Vitamin D deficiency is more common at this time of year, and experts warn that this is a dangerous health condition, as a deficiency can have severe effects on the body.
Vitamin D plays a number of important roles in the body, including maintaining healthy bones, teeth and joints, and supporting immune system function. But can vitamin D also help reduce the risk of developing diabetes?
A study published in Plos One, led by researchers at the University of California San Diego School of Medicine and Seoul National University, suggests that people with vitamin D deficiency may be more likely to develop diabetes.
The study notes: “The high level of 25-hydroxyvitamin (D) in plasma is associated with a lower risk of developing type 2 diabetes. We conducted a group study of 903 adults known to be free of diabetes during 1997-1999. The plasma was measured in the center during the period. 1977-1979 and the average age was 74 years.
The results included 47 cases of diabetes and 337 cases of pre-diabetes, with the study concluding that more research is needed on whether high 25-hydroxy vitamin D may prevent type 2 diabetes.
Lead author Suu Kyi Park, MD, in the Preventive Medicine Department of Seoul National University College of Medicine in South Korea, said: “We found that participants with blood levels of 25-hydroxyvitamin D, higher than 30 ng / ml, had One-third of the risk of developing diabetes, and those with levels higher than 50 ng / ml have a fifth of the risk of developing diabetes. ”
Study co-author Cedric Garland, associate professor in the Department of Family Medicine and Public Health at the University of California, San Diego, said people with 25-hydroxyvitamin D levels below 30 ng / ml were deficient in vitamin D.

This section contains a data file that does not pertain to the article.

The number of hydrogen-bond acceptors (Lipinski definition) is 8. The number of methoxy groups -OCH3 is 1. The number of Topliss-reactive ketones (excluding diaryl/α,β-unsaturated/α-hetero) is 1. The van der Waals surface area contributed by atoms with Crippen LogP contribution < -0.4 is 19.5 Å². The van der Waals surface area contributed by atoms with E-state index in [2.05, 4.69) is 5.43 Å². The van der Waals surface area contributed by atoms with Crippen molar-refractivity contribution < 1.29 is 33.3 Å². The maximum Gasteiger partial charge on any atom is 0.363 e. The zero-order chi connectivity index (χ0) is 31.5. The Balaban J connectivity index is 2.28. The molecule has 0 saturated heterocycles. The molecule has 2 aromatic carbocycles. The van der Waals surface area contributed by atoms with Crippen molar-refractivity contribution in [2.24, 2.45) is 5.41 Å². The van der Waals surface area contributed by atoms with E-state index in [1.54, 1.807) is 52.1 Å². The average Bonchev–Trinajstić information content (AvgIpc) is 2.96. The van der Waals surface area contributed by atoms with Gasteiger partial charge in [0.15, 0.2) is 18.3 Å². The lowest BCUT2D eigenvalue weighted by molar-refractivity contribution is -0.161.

The researchers found that these people had up to five times more risk of developing diabetes than people with levels greater than 50 ng / ml.
Garland, who has previously investigated the links between vitamin D levels and different types of cancer, said the study is based on previous epidemiological research linking vitamin D deficiency to an increased risk of developing diabetes.
Epidemiological studies analyze the distribution and determinants of health and disease conditions, as they do not necessarily prove cause and effect.
“More research is needed on whether high levels of 25 hydroxyvitamin D may prevent type 2 diabetes or the transition from pre-diabetes to diabetes,” Garland added.
Signs of vitamin D deficiency can range from bone pain and muscle weakness, to depression and a weak immune system, while a long-term deficiency can lead to obesity, high blood pressure, psoriasis, osteoporosis, chronic fatigue, Alzheimer’s disease, cancer and type 2 diabetes, according to Diabetes.co.uk.
The health site continued: “Vitamin D is believed to help improve the body’s sensitivity to insulin – the hormone responsible for regulating blood sugar levels – and thus reduce the risk of insulin resistance, which is often a precursor to type 2 diabetes.”
Some scientists also believe that this vitamin may help regulate insulin production in the pancreas.